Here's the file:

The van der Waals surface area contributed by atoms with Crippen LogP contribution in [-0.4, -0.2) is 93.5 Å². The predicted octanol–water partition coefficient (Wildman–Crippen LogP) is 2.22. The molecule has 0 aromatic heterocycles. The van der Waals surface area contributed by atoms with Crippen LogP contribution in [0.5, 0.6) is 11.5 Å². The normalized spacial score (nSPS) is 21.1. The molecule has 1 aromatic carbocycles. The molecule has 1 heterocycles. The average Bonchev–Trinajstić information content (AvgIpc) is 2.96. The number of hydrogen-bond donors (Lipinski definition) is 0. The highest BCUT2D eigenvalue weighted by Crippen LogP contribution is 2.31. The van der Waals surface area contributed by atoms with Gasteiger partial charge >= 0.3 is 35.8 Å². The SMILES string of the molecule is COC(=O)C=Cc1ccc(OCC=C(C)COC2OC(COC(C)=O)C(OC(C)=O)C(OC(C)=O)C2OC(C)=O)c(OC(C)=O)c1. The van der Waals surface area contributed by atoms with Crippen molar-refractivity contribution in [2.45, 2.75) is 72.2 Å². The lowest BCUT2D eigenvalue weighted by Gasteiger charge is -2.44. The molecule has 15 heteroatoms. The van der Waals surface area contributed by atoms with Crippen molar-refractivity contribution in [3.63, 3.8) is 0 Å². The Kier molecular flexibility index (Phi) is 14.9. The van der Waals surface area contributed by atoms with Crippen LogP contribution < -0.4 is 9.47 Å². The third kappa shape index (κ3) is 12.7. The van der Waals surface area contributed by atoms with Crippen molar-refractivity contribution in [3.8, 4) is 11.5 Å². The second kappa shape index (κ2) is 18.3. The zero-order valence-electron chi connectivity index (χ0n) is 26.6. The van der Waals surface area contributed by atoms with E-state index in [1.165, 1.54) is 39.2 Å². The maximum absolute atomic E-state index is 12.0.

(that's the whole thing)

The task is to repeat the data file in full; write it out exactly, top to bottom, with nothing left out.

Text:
The van der Waals surface area contributed by atoms with Crippen LogP contribution in [-0.4, -0.2) is 93.5 Å². The predicted octanol–water partition coefficient (Wildman–Crippen LogP) is 2.22. The molecule has 0 aromatic heterocycles. The van der Waals surface area contributed by atoms with Crippen LogP contribution in [0.5, 0.6) is 11.5 Å². The normalized spacial score (nSPS) is 21.1. The molecule has 1 aromatic carbocycles. The molecule has 1 heterocycles. The average Bonchev–Trinajstić information content (AvgIpc) is 2.96. The number of hydrogen-bond donors (Lipinski definition) is 0. The highest BCUT2D eigenvalue weighted by Crippen LogP contribution is 2.31. The van der Waals surface area contributed by atoms with Gasteiger partial charge >= 0.3 is 35.8 Å². The SMILES string of the molecule is COC(=O)C=Cc1ccc(OCC=C(C)COC2OC(COC(C)=O)C(OC(C)=O)C(OC(C)=O)C2OC(C)=O)c(OC(C)=O)c1. The van der Waals surface area contributed by atoms with Crippen molar-refractivity contribution in [2.45, 2.75) is 72.2 Å². The lowest BCUT2D eigenvalue weighted by Gasteiger charge is -2.44. The molecule has 15 heteroatoms. The van der Waals surface area contributed by atoms with Crippen molar-refractivity contribution in [3.63, 3.8) is 0 Å². The Kier molecular flexibility index (Phi) is 14.9. The van der Waals surface area contributed by atoms with Crippen LogP contribution < -0.4 is 9.47 Å². The third kappa shape index (κ3) is 12.7. The van der Waals surface area contributed by atoms with Crippen molar-refractivity contribution in [3.8, 4) is 11.5 Å². The second kappa shape index (κ2) is 18.3. The zero-order valence-electron chi connectivity index (χ0n) is 26.6. The van der Waals surface area contributed by atoms with E-state index in [1.165, 1.54) is 39.2 Å². The maximum absolute atomic E-state index is 12.0.